The regulatory attitude towards cryptocurrencies is always a subject of discussion because of its ability to affect how easy it is for mainstream users to access it. In recent news, the Chairman of the United States Securities and Exchange Committee, Jay Clayton, has made some very favorable remarks regarding Ethereum’s status as a security.
Is it a Security?
It is constantly in question what tokens are considered securities, since that determines how they will be regulated, and recent comments in a letter clarified many of his thoughts on this. He started by saying:
“A digital asset may be offered and sold initially as a security because it meets the definition of an investment contract, but that designation may change over time if the digital asset later is offered and sold in such a way that it will no longer meet that definition.”
But went on to respond to Director Hinman’s past comments regarding Ethereum likely not being a security transaction based on its present state with:
“I agree with Director Hinman’s explanation of how a digital asset transaction may no longer represent an investment contract if, for example, purchasers would no longer reasonably expect a person or group to carry out the essential managerial or entrepreneurial efforts. Under those circumstances, the digital asset may not represent an investment contract under the Howey framework.”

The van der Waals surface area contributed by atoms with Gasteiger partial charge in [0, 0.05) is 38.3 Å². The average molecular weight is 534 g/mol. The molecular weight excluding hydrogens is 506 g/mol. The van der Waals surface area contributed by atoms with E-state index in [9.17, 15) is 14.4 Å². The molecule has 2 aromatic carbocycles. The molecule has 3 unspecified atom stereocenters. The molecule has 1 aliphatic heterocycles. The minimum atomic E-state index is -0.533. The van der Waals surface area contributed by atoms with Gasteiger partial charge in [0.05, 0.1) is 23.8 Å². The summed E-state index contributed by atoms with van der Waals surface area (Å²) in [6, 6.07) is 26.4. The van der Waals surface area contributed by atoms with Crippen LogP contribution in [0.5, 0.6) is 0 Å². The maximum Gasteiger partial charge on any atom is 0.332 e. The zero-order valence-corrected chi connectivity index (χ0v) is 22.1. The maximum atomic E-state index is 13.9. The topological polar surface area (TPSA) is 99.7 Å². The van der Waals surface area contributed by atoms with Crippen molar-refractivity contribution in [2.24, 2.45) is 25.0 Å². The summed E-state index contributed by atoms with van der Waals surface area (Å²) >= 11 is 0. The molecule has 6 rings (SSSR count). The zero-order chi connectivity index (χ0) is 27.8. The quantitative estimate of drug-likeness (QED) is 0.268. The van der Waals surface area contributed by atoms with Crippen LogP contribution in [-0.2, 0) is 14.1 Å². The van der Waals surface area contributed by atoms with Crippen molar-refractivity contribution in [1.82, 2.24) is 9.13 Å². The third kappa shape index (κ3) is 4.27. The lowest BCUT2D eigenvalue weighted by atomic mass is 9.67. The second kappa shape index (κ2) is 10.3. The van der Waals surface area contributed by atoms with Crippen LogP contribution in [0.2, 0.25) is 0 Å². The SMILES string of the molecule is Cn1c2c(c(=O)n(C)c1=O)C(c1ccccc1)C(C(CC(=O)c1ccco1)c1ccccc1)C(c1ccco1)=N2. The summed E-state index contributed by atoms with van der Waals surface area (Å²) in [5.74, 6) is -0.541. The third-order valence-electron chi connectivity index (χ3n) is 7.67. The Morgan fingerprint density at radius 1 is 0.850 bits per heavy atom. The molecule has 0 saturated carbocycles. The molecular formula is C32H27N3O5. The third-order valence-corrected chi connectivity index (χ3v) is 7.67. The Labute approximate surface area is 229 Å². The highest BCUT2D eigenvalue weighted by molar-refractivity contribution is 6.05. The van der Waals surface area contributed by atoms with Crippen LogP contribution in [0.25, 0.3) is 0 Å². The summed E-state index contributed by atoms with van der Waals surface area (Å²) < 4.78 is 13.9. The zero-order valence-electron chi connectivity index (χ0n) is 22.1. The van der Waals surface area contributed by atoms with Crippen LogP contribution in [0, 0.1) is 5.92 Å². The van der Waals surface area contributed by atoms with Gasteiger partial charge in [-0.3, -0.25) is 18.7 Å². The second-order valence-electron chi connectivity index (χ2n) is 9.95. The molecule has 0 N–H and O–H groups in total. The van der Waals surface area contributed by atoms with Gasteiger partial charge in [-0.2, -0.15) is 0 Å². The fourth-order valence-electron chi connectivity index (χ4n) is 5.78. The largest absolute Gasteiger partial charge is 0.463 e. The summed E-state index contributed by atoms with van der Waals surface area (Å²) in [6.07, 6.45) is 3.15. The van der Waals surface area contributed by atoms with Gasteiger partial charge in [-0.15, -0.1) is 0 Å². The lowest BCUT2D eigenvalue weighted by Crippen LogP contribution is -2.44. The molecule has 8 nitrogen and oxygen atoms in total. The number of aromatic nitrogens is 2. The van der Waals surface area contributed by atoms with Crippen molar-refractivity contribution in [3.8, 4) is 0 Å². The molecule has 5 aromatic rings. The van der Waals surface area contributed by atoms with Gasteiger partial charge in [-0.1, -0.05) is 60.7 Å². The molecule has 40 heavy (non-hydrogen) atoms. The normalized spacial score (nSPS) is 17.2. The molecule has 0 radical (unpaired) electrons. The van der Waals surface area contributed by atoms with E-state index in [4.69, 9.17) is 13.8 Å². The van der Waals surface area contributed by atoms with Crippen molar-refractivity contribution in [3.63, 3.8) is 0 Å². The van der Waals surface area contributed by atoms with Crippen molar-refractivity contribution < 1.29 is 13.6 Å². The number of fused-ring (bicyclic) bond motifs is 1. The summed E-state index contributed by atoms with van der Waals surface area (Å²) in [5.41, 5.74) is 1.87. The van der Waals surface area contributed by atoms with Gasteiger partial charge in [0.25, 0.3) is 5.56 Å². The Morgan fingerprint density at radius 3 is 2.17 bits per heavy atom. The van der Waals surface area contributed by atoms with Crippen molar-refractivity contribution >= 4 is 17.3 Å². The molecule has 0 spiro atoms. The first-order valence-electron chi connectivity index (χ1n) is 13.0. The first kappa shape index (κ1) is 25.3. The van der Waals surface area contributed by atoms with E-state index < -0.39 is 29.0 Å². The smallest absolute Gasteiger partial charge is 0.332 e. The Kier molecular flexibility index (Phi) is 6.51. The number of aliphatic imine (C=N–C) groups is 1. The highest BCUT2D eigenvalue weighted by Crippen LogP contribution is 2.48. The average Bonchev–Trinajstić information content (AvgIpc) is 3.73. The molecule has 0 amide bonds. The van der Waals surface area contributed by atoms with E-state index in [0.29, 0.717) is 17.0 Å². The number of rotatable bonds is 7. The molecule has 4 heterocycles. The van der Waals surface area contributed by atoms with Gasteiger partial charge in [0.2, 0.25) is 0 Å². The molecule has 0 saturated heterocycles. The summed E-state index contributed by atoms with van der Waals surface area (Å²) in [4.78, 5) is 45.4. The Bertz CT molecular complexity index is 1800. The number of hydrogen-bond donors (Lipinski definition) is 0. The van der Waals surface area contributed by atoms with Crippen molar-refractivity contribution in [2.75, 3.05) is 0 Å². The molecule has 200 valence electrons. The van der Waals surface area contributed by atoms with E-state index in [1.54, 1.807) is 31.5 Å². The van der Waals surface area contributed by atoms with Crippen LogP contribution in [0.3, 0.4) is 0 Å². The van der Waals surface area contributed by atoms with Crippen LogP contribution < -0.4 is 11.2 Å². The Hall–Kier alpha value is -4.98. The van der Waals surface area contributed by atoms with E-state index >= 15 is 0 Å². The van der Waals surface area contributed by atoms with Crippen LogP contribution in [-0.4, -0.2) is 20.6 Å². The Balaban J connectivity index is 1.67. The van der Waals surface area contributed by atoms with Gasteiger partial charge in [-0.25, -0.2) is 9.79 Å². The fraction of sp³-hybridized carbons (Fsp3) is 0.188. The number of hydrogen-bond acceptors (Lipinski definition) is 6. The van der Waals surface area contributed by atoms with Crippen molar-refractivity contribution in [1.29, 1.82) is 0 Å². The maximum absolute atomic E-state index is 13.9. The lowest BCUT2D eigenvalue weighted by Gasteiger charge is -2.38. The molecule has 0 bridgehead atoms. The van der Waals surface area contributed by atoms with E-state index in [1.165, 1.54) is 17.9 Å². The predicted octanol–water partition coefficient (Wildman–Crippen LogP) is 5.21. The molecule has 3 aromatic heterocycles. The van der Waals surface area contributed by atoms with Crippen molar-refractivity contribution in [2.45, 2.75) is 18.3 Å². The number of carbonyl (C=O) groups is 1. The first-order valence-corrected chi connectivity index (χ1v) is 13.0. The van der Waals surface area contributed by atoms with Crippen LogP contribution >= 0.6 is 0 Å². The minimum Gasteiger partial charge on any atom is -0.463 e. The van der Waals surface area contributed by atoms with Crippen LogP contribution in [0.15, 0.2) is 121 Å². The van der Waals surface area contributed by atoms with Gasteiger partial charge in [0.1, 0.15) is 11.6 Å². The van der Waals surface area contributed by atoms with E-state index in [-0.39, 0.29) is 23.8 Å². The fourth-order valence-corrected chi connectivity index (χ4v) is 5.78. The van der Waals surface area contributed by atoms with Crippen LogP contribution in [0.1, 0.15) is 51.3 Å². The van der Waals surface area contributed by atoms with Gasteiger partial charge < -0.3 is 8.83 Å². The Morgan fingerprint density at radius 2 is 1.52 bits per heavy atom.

The Howey test is a two-part checklist to determine whether a transaction represents a security or not. For a token to be considered a security, it would have to involve the expectation of profit from a third party, as well as the investment of money into an enterprise. The tax treatment and regulation of Ethereum is way better for those looking to buy Ethereum if it is not considered a security.
Clayton’s comments still leave lots of uncertainty as to what coins are considered to be similar enough to Ethereum for this statement to apply, but it is a start. As usual, the Ripple community has begun to trumpet this as good news for XRP, but there is no indication that the comments apply that way.
SEC’s Approach to Crypto
In the past few years, the SEC has used a broad variety of tactics to educate investors about the risks of ICOs. One creative example is the launch of “HoweyCoins.com”, which appeared to be an ICO but was really a link to the SEC’s education materials.
With regulation, there is a fine line between being too restrictive against innovation or being too loose, which can put investors at risk. In October 2018, the SEC formed the Strategic Hub for Innovation and Financial Technology (FinHub) to serve as a public resource for FinTech issues regarding the SEC. Ideally, this will speed up the dialogue between innovators and regulators, so the US can continue to be a great place for builders to operate.
More Positive Indicators
In other recent news about Ethereum, digital currency exchange and wallet Abra has just announced support for Ethereum on March 12th. This is expected to help as they build out support for ERC-20 tokens in the near future, and signals good things for Ethereum in the future.
Additionally, crypto asset management firm Electric Capital recently announced that Ethereum had more developers working on its base protocol than any other cryptocurrency. With 99 monthly developers on average, this puts it at twice Bitcoin (approximately 47 monthly developers on average). Developers tend to be a very strong indication of the health of a protocol, since they are basically a demonstration of how much they are improving.